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French Foreign Policy Expert Says “Presumed 'Sonic Attacks' Serves Trump to Justify Breaking Relations with Cuba”

Montevideo, (Mesa Américas) September 29 (RHC-Sputnik)-- French foreign policy expert Janette Habel said that “the eventual pull out of most U.S. diplomats from the country's embassy in Cuba, following presumed 'sonic attacks' that caused health problems to some of them could be used by U.S. President Donald Trump to begin the process to break relations with the Caribbean state.”

In statements to Russia's Sputnik, Habel, an expert in Cuban issues, stated that the threat of diplomatic rupture is 'real.' She insisted that the incident could serve as an ideal pretext for Trump to justify breaking relations with Havana without being forced to provide any further political or diplomatic explanation.

The U.S. State Department said the presumed 'sonic attacks' against U.S. and Canadian diplomats and their relatives in Cuba took place in 2016, causing some 20 U.S. diplomats different hearing or cerebral problems. The Cuban Foreign Ministry has categorically rejected Cuba's involvement.

Habel, an expert with the Institute of Higher Studies on Latin America at the University of Sorbonne in Paris, further noticed that there is absolutely no evidence to prove any wrongdoing on the part of Havana.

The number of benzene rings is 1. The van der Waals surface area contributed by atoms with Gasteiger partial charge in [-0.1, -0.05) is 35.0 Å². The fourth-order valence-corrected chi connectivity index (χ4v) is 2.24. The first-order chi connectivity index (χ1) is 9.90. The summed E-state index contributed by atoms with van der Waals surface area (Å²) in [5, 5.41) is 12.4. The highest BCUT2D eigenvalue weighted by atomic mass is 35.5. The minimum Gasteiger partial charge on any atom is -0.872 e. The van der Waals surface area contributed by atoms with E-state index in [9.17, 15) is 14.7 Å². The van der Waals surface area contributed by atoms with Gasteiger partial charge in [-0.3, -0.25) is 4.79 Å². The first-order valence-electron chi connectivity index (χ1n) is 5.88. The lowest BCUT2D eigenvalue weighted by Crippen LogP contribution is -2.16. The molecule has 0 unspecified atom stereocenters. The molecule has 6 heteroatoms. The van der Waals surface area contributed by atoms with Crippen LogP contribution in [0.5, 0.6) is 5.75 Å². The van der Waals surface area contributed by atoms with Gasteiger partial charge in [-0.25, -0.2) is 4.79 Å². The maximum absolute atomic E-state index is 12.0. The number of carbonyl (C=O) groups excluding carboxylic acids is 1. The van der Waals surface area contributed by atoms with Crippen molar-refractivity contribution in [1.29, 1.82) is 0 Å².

She said: “There is nothing clear about these 'attacks.' What is crystal clear, though, and U.S. authorities have themselves confirmed it is that the Cuban government had NO responsibility whatsoever in whatever happened. We they need to find out is who would actually benefit from all this. It is obvious that President Trump would benefit greatly.”

In that sense, Habel explained that some hypothesis are being analyzed, including problems with certain U.S. technology at the embassy or that it could be the action of some sectors opposed to the normalization of relations between the two countries, particularly some sectors of Cuban-Americans in Florida.

The French foreign policy expert insisted that it would absurd to even think that the Cuban government is behind the 'attacks,' arguing that the Caribbean state has no interest whatsoever in taking any initiative that would hamper the process towards full normalized relations with the U.S., begun in 2014 by Presidents Barack Obama and Raúl Castro, and which led to the opening of embassies in both Washington and Havana.



Edited by Ed Newman
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